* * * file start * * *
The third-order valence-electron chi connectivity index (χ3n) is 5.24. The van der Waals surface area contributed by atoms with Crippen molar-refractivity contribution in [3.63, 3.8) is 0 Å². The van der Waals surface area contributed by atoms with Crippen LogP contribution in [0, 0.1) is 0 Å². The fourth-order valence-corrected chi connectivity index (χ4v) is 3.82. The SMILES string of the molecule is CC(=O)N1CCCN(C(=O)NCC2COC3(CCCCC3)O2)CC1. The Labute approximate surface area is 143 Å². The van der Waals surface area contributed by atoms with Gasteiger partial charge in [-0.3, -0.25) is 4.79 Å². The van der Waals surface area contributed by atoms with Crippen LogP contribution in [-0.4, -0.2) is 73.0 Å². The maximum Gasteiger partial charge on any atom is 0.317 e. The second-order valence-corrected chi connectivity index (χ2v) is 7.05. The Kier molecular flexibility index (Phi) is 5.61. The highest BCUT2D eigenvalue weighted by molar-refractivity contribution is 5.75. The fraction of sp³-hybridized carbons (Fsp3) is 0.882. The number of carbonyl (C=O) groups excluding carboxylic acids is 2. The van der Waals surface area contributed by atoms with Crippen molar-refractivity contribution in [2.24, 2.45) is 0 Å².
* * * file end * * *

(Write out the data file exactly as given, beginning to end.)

The third-order valence-electron chi connectivity index (χ3n) is 5.24. The van der Waals surface area contributed by atoms with Crippen molar-refractivity contribution in [3.63, 3.8) is 0 Å². The van der Waals surface area contributed by atoms with Crippen LogP contribution in [0, 0.1) is 0 Å². The fourth-order valence-corrected chi connectivity index (χ4v) is 3.82. The SMILES string of the molecule is CC(=O)N1CCCN(C(=O)NCC2COC3(CCCCC3)O2)CC1. The Labute approximate surface area is 143 Å². The van der Waals surface area contributed by atoms with Gasteiger partial charge in [-0.3, -0.25) is 4.79 Å². The van der Waals surface area contributed by atoms with Crippen LogP contribution in [-0.4, -0.2) is 73.0 Å². The maximum Gasteiger partial charge on any atom is 0.317 e. The second-order valence-corrected chi connectivity index (χ2v) is 7.05. The Kier molecular flexibility index (Phi) is 5.61. The highest BCUT2D eigenvalue weighted by molar-refractivity contribution is 5.75. The fraction of sp³-hybridized carbons (Fsp3) is 0.882. The number of carbonyl (C=O) groups excluding carboxylic acids is 2. The van der Waals surface area contributed by atoms with Crippen molar-refractivity contribution in [2.24, 2.45) is 0 Å².